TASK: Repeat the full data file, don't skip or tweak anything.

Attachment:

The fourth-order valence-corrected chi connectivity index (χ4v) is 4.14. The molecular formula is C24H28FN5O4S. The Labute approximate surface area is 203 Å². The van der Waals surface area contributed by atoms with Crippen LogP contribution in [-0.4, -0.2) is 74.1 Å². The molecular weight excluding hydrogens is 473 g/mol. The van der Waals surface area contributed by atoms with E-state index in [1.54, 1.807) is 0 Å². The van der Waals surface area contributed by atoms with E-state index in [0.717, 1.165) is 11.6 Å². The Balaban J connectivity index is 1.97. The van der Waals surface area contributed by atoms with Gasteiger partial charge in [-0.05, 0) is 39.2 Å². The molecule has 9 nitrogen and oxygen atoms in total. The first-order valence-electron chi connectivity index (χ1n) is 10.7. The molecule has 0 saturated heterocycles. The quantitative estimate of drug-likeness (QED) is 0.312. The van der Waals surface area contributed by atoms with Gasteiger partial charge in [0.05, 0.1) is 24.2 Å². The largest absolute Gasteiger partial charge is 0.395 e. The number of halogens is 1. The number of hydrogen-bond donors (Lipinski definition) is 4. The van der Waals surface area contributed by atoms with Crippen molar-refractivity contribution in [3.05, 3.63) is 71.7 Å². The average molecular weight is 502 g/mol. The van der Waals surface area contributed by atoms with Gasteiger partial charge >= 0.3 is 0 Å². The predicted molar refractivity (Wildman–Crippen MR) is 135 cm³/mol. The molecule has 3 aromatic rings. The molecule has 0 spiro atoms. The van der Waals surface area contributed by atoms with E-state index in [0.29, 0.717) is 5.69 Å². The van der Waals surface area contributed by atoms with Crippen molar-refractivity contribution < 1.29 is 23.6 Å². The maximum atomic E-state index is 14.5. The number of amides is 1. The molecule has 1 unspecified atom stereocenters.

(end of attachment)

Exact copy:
The fourth-order valence-corrected chi connectivity index (χ4v) is 4.14. The molecular formula is C24H28FN5O4S. The Labute approximate surface area is 203 Å². The van der Waals surface area contributed by atoms with Crippen LogP contribution in [-0.4, -0.2) is 74.1 Å². The molecular weight excluding hydrogens is 473 g/mol. The van der Waals surface area contributed by atoms with E-state index in [1.54, 1.807) is 0 Å². The van der Waals surface area contributed by atoms with E-state index in [0.717, 1.165) is 11.6 Å². The Balaban J connectivity index is 1.97. The van der Waals surface area contributed by atoms with Gasteiger partial charge in [-0.05, 0) is 39.2 Å². The molecule has 9 nitrogen and oxygen atoms in total. The first-order valence-electron chi connectivity index (χ1n) is 10.7. The molecule has 0 saturated heterocycles. The quantitative estimate of drug-likeness (QED) is 0.312. The van der Waals surface area contributed by atoms with Gasteiger partial charge in [0.05, 0.1) is 24.2 Å². The largest absolute Gasteiger partial charge is 0.395 e. The number of halogens is 1. The number of hydrogen-bond donors (Lipinski definition) is 4. The van der Waals surface area contributed by atoms with Crippen molar-refractivity contribution in [3.05, 3.63) is 71.7 Å². The average molecular weight is 502 g/mol. The van der Waals surface area contributed by atoms with Gasteiger partial charge >= 0.3 is 0 Å². The predicted molar refractivity (Wildman–Crippen MR) is 135 cm³/mol. The molecule has 3 aromatic rings. The molecule has 0 spiro atoms. The van der Waals surface area contributed by atoms with E-state index in [0.29, 0.717) is 5.69 Å². The van der Waals surface area contributed by atoms with Crippen molar-refractivity contribution < 1.29 is 23.6 Å². The maximum atomic E-state index is 14.5. The number of amides is 1. The molecule has 1 unspecified atom stereocenters.